September 7, 2010

Prior to having H, I had an idea of what kind of parent I wanted to be.  There would be rules.  Structure.  Expectations.  But there would also be understanding.  Acceptance.  And non-violent teaching.  It’s always good to have a clear plan before jumping into the hardest thing you’ll ever do in life.  And to have your spouse on board, which mine was.

And then, there is the reality.  The reality of how hard it is to stick to the plan, and even harder to get the results you want.

I have read parenting books.  All of them.  Well, almost all of them.  The ones that sat comfortably with me preach the same things that my gut tells me.  And, for the most part, I have stuck with my gut instincts.  I have not spanked.  I have not forced long periods of isolation time-outs.  I have tried my hardest to utilize loving, logical ways to discipline teach my son.

Sometimes, it “works.”  Many times it does not.  When this happens time and time again, I get frustrated.  And then it comes to a point where I can’t handle any more, and I get angry.

And I yell.  Or say things I wish I hadn’t.  I give in to the side of me that I like the least.  The side I don’t want H to see, or worse, become.

I know I am not alone in this struggle- I hear it from every mother I know.  Teaching a child can be a convenient time to exercise control at a time when you feel so little of it.  And when a child behaves in a way that is not pleasing, it can be like looking in the mirror.  For me, this has been one of the hardest things about parenting.

I believe that each one of us is made up of many characteristics- some that are beautiful and inviting and do not need to be harnessed or re-channeled, only encouraged.  And others that can be powerful, or controlling, or hurtful.  When put to good use, these help me form solid opinions.  Help me assert myself.  Keep me from feeling vulnerable.  But most of the time, I don’t need them.  And when it comes to parenting, every time I surrender to this side of me, I regret it. Rarely does it get me the results I was after.

And then I remember that raising my son isn’t about momentary results, such as did he brush his teeth without a fight or pick up his toys without throwing.  It’s about helping this beautiful boy grow into the best adult he can be.  About the relationship between us.  About the light he passes on to each person he encounters.  The same light that is the beautiful side in me.

Sometimes, when I face a difficult challenge or something I want to change, I make myself a little note and hang it up where I can see it.  A constant reminder of where I want to be.  A little pep-talk on paper.  And I have made myself a little note for my latest challenge in motherhood.  And hung it over the stove, where I spend the majority of my waking hours.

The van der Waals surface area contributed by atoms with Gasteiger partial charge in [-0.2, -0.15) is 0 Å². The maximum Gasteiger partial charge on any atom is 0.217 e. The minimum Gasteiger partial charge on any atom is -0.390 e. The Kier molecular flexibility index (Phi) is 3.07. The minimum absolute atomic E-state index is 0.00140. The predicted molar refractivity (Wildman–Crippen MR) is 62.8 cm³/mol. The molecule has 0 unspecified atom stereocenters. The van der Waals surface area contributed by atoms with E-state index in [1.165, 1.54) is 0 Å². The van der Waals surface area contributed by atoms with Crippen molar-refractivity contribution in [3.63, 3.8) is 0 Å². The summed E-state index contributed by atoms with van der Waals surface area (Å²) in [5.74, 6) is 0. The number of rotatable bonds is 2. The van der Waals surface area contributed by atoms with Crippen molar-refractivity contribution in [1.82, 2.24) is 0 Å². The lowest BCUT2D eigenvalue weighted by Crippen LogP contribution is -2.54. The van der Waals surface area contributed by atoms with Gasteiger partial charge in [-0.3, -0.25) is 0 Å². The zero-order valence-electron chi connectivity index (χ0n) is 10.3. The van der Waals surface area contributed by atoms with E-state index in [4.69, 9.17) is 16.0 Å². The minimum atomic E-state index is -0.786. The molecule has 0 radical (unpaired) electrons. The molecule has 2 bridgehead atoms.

My little note is a reminder of the beautiful side.  Just like a friend recently said, my child is going to act like an almost-three year old, whether I ignore him, yell at him, or give him a hug.  And I know which response I would rather receive. Am I still going to make him brush his teeth?  Of, course.  But I want to experience that moment without focusing on how much he is annoying me.  I want to surrender to the moment..

Surrender to patience. Surrender to goodness. Surrender to love. Surrender to the moment.


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7 Responses to Surrender

  1. Holly B on September 7, 2010 at 8:51 am

    When my children were babies, I always thought we would have the Norman Rockwell kind of family/hoe life. Reality bites and we ended up being more like the Addams Family.. but in the end, it all works. Most of the time. For all other times there’s boxed wine for mom!!



    Hooray for boxed wine!


  2. San Diego Momma on September 7, 2010 at 2:13 pm

    This post really spoke to me.
    I too had such grand illusions of parenting…and found in the end that being a parent magnified my weaknesses AND my strengths.

    I love the idea of “surrendering” to the moment and always, always keeping in mind that we are raising our kids to be the best they can be…which really informs/guides how we discipline. (Easier said than done.)



    So, true, right? Parenting is such a lesson in adapting. And letting loose with our expectations. Something I am still not very good at, but I’m trying!


  3. Natalie on September 7, 2010 at 3:06 pm

    I think the thing I’ve most learned about parenting is not to expect anything to go the way you think it’s going to! I was like you; I read all the books, thought everything was going to go as smoothly as it does in TV land, and it didn’t. It’s crazy, and hard, and unpredictable…but I am learning to love it a little more every day!


  4. Nancy on September 7, 2010 at 9:49 pm

    One of the best pieces of advice I received was from a friend who had gotten it from a friend.
    “whatever it is that you are doing — if it’s not working, do something else”.
    You have articulated what 99.99% of mothers feel/think 99.99% of the time! Before you take it on, it looks deceptively simple and clear.
    Please know — you are doing so well!


  5. kris on September 8, 2010 at 1:32 pm


    I remember how I envisioned parenthood. How silly that vision seems now, as it neglected to take into account that other strong-willed little people would be in the room, voicing opposing opinions. Snort.

    I have learned to be more patient and flexible than I would have ever thought possible.

    And I also lose my temper occasionally.


    But I have also learned to forgive myself, to switch tactics and try again.

    It is so worth it.


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